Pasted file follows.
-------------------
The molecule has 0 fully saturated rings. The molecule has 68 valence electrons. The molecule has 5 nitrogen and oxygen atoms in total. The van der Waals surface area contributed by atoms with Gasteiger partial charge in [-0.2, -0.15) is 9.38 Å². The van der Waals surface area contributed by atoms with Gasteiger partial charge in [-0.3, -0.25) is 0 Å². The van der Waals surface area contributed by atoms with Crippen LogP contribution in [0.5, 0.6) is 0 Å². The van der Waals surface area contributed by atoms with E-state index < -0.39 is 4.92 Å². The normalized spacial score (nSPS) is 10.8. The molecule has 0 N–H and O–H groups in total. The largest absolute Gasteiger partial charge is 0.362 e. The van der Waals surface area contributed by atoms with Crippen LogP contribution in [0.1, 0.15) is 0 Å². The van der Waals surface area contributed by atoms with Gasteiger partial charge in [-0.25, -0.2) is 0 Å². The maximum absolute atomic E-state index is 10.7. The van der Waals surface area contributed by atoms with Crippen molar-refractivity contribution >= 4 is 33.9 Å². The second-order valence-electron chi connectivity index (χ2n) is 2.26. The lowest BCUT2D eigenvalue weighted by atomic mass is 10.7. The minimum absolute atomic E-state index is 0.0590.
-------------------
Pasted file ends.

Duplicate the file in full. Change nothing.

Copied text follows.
The molecule has 0 fully saturated rings. The molecule has 68 valence electrons. The molecule has 5 nitrogen and oxygen atoms in total. The van der Waals surface area contributed by atoms with Gasteiger partial charge in [-0.2, -0.15) is 9.38 Å². The van der Waals surface area contributed by atoms with Gasteiger partial charge in [-0.3, -0.25) is 0 Å². The van der Waals surface area contributed by atoms with Crippen LogP contribution in [0.5, 0.6) is 0 Å². The van der Waals surface area contributed by atoms with E-state index < -0.39 is 4.92 Å². The normalized spacial score (nSPS) is 10.8. The molecule has 0 N–H and O–H groups in total. The largest absolute Gasteiger partial charge is 0.362 e. The van der Waals surface area contributed by atoms with Crippen LogP contribution in [0.1, 0.15) is 0 Å². The van der Waals surface area contributed by atoms with Gasteiger partial charge in [-0.25, -0.2) is 0 Å². The maximum absolute atomic E-state index is 10.7. The van der Waals surface area contributed by atoms with Crippen molar-refractivity contribution >= 4 is 33.9 Å². The second-order valence-electron chi connectivity index (χ2n) is 2.26. The lowest BCUT2D eigenvalue weighted by atomic mass is 10.7. The minimum absolute atomic E-state index is 0.0590.